Real Madrid’s resurgence under Santi Solari has been due to many factors, but the efforts of Karim Benzema have been central. He’s in the form of his life at the moment, and just in time for Saturday’s Derbi with Atletico, with his superb all-round performances serving as proof of his changed mindset on and off the pitch. Those closest to the player speak of a “new Benzema”, scoring goals, always smiling, taking on a leadership role and increased responsibility within the team over recent months.
His improved performances have been accompanied by an upturn in Madrid’s results and performances. Saturday’s comprehensive 3-1 La Liga win at Atletico Madrid means Solari’s team have won six of their last seven matches in all competitions — their best run of 2018-19 — with the other outing being Wednesday’s impressive 1-1 Copa del Rey semifinal, first leg, draw at Barcelona.
Benzema scored six goals across those seven games, doing so with a variety of finishes. At Girona in the Copa quarterfinal, second leg, he placed home his first with his left boot from the right edge of the penalty area, before curling a second with his right boot from the left side of the box. There have also been a couple of “poachers’ efforts” from close range: the type of goal he had previously been accused of not getting enough of.
Teammate Lucas Vazquez recently summed up the feeling around the Madrid squad. “Benzema is showing that he is the best No.9 in the world,” said the winger, whose relationship with his centre-forward has developed considerably this season. As always with Benzema however, goalscoring has only been a partial measure of his influence in recent months.
“I’m like a No.9 with the soul of a No.10,” he said after the recent 4-2 win over Espanyol, and it rings true. In the 4-2 Copa win at home to Girona, he helped conduct the attack by dropping deep and sweeping a pass out wide to free right-back Alvaro Odriozola. His second goal in that 4-2 victory at Espanyol was a curled strike from the edge of the penalty area, just seconds after he’d began the attack near the halfway line. He also grabbed an elegant assist for Lucas’ goal in the Camp Nou Clasico last week, and set in motion the move which ended with Gareth Bale’s clincher at the Wanda Metropolitano Derbi on Saturday.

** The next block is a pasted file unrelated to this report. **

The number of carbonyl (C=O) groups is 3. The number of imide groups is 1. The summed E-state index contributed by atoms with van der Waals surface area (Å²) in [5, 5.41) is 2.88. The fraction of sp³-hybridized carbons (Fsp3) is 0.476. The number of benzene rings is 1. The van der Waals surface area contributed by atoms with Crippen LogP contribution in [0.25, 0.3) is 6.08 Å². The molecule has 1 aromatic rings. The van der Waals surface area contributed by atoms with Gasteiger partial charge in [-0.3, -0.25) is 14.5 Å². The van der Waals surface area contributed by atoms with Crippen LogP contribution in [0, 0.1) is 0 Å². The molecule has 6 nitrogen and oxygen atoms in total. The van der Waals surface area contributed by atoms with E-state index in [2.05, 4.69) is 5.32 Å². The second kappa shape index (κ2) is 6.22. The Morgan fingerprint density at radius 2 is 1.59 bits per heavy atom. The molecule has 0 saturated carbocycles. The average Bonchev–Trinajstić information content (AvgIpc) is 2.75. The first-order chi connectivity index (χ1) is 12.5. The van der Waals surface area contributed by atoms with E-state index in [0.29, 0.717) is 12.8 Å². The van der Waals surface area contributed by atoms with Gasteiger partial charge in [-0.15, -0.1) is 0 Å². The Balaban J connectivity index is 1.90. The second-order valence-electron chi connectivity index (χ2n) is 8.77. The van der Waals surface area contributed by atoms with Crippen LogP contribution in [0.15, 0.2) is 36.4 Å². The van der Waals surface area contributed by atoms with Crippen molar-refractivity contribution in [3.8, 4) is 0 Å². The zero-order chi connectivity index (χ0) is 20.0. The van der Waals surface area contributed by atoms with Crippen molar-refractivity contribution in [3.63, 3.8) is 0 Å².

“Karim was spectacular today, but he always plays a complete game,” said Solari after the Espanyol game. “He is generous with his play, makes those around him play better and is generous with his effort too.”
Such recognition has not always been easily given to Benzema, whose calm demeanour on and off the pitch has sometimes been misinterpreted by outside observers. A year ago, he was jeered by Real supporters as the Bernabeu vented general frustrations with whom they’d never quite connected. But in recent weeks his every touch has been cheered by Blancos fans and pundits. When substituted in last weekend’s 3-0 home victory over Alaves, the stadium collectively got to its feet to applaud him from the pitch. Marca’s “Benzema becomes the leader” headline seems to sum up the current feeling around the city.
This turnaround has not come about by chance. Those close to Benzema say he’s matured, that he is now happier within himself, even more focused on his profession and is eager to assume more responsibility within this team.
Since last summer, Benzema has been one of the official squad captains at Madrid and it’s a role he takes very seriously. All senior Blancos players have needed to step up and adapt since Cristiano Ronaldo’s departure. During their nine years together, Benzema’s unselfish movement was often key to opening up space for Ronaldo to exploit. It worked well — they won four Champions Leagues in the past five seasons — but it now seems clear that Benzema was making an individual sacrifice for the team.
There’s also a psychological element: he and his fellow attackers know that somebody needs to replace the goal a game that Ronaldo all but guaranteed. Other senior players have also stepped up — Sergio Ramos now takes penalties, Luka Modric is getting forward into the box more too this season — but Benzema is more determined as the focal point up front
The 31-year-old is also fitter and lighter than previous years, the result of a more exacting training schedule with Madrid’s fitness coach, Antonio Pintus. Most days see him train in the mornings at Madrid’s Valdebebas facility with the team, and then work out alone in the afternoon at his home gym.
Off the pitch there is also a “new” Benzema, those around him say. Having married model Cora Gauthier in 2017, he has settled in Madrid’s exclusive suburban La Moraleja neighbourhood with children Melia, five, and Ibrahim (20 months). School runs and domestic life leave little time for any other distractions or extra-curricular activities. His Instagram account has two distinct themes: training and family time.
Benzema’s renewed focus will be vital as Real head into a potentially decisive period of the season. Next up is a return to the Champions League with a last-16, first leg, at Ajax on Wednesday. Looming beyond that are two more Clasicos against Barcelona, the Copa del Rey semifinal, second leg, on Feb. 27 and a meeting in La Liga, also at the Bernabeu, on March 2.
This run of games will tell a lot about whether an evolving Madrid side can seriously aim for the most important trophies this season. We already know that the “new Benzema” is stepping up to help with that challenge.